Beauty in code is maintainability.

    Coding is a science, however code design (system design) is where anything that I can call art comes into play. In that there is a balance between functionality, maintainability, efficiency and design theory. Hitting that "sweet spot" is an art form.

    In my opinion that is art in the science of code.

    Will
    Last edited by WillGibson; 04-15-2005 at 12:06 AM.
    Why?
    Ok, but Why?

  • #7
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    I would have to agree with Will abbeyroadd and JKD...

    The beauty in coding or programming is obtianable only through the simplest of means... In programming we are constantly bombarded with creating program(s) with the most effeciency using the least amount of coding... It is as JKD says, if your algorithm is efficient as a O(n log n) then why use a O(n^3) or even a O(n) for that matter...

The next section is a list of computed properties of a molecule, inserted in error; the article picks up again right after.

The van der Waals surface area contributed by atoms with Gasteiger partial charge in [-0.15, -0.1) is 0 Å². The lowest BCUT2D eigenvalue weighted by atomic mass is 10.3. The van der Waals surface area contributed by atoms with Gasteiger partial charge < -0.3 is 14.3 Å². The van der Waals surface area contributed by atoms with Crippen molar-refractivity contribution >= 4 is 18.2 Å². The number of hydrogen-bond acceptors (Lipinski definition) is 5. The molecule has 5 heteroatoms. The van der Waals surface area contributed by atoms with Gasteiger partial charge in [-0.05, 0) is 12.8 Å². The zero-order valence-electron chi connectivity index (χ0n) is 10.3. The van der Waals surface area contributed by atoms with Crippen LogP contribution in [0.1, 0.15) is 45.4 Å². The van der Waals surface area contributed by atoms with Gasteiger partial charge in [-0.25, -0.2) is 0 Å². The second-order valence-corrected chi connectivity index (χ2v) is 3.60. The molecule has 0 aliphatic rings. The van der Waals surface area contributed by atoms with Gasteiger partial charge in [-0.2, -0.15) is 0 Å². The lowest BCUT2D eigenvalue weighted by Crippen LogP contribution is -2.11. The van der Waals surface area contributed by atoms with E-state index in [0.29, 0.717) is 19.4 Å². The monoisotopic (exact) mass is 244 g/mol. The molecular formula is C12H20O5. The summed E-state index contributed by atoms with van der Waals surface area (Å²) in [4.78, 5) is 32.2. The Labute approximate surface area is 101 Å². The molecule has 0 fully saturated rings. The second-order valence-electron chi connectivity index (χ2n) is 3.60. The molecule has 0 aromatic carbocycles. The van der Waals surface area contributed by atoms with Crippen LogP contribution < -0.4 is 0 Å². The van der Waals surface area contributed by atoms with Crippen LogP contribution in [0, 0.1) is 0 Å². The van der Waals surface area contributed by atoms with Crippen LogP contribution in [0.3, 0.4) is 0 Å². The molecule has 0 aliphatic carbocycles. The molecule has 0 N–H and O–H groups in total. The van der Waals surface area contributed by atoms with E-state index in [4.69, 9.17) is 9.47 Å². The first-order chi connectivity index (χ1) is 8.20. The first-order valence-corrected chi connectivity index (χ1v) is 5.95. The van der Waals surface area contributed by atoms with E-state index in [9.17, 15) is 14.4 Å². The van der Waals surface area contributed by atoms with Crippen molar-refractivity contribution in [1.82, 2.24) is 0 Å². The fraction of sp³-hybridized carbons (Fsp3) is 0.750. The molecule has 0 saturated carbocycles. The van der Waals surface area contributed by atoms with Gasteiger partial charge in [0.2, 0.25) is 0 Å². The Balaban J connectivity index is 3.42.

The art of programming comes when you are able to take a program that works and make it more efficient by "trimming the fat" so to speak...

    For me and my experiences, art imitates life in the fact that the simplest things are often the most beautiful...

    -sage-
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    in my short and limited programming experience with a few diff. languages, i beleive it boils down to:

    beauty comes from efficiency
    and
    efficiency comes from beauty

    its a two way street, one spawns the other because its an artwork to be able to make something, that does something. and vice versa